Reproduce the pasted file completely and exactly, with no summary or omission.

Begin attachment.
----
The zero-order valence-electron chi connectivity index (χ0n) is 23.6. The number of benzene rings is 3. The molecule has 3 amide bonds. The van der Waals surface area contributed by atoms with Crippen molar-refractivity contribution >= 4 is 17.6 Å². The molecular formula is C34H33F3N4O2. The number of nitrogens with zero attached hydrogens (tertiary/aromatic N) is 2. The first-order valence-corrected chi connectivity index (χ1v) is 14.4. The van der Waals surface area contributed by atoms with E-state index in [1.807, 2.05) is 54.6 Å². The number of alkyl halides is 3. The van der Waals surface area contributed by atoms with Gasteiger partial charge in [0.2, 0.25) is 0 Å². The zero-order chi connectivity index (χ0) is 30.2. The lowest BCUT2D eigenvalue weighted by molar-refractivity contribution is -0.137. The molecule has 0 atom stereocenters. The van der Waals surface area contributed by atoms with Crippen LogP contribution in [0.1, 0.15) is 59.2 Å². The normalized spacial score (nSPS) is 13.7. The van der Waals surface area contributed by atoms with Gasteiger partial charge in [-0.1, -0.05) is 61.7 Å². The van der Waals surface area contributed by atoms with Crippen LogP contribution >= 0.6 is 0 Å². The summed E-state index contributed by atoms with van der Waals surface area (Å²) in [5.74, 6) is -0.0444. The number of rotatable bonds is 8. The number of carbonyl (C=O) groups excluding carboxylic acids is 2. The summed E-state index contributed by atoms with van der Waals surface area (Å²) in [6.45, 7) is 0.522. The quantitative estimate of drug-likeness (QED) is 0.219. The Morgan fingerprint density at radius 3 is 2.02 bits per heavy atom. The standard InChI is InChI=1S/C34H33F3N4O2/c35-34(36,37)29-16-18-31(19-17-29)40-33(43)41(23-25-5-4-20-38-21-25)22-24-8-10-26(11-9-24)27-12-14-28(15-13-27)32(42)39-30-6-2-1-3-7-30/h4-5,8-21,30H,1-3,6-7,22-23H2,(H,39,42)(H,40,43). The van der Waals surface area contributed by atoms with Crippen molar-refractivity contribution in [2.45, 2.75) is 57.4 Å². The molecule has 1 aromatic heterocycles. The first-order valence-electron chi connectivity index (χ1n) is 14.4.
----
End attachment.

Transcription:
The zero-order valence-electron chi connectivity index (χ0n) is 23.6. The number of benzene rings is 3. The molecule has 3 amide bonds. The van der Waals surface area contributed by atoms with Crippen molar-refractivity contribution >= 4 is 17.6 Å². The molecular formula is C34H33F3N4O2. The number of nitrogens with zero attached hydrogens (tertiary/aromatic N) is 2. The first-order valence-corrected chi connectivity index (χ1v) is 14.4. The van der Waals surface area contributed by atoms with E-state index in [1.807, 2.05) is 54.6 Å². The number of alkyl halides is 3. The van der Waals surface area contributed by atoms with Gasteiger partial charge in [0.2, 0.25) is 0 Å². The zero-order chi connectivity index (χ0) is 30.2. The lowest BCUT2D eigenvalue weighted by molar-refractivity contribution is -0.137. The molecule has 0 atom stereocenters. The van der Waals surface area contributed by atoms with Crippen LogP contribution in [0.1, 0.15) is 59.2 Å². The normalized spacial score (nSPS) is 13.7. The van der Waals surface area contributed by atoms with Gasteiger partial charge in [-0.1, -0.05) is 61.7 Å². The van der Waals surface area contributed by atoms with Crippen LogP contribution >= 0.6 is 0 Å². The summed E-state index contributed by atoms with van der Waals surface area (Å²) in [5.74, 6) is -0.0444. The number of rotatable bonds is 8. The number of carbonyl (C=O) groups excluding carboxylic acids is 2. The summed E-state index contributed by atoms with van der Waals surface area (Å²) in [6.45, 7) is 0.522. The quantitative estimate of drug-likeness (QED) is 0.219. The Morgan fingerprint density at radius 3 is 2.02 bits per heavy atom. The standard InChI is InChI=1S/C34H33F3N4O2/c35-34(36,37)29-16-18-31(19-17-29)40-33(43)41(23-25-5-4-20-38-21-25)22-24-8-10-26(11-9-24)27-12-14-28(15-13-27)32(42)39-30-6-2-1-3-7-30/h4-5,8-21,30H,1-3,6-7,22-23H2,(H,39,42)(H,40,43). The van der Waals surface area contributed by atoms with Crippen molar-refractivity contribution in [2.45, 2.75) is 57.4 Å². The molecule has 1 aromatic heterocycles. The first-order valence-electron chi connectivity index (χ1n) is 14.4.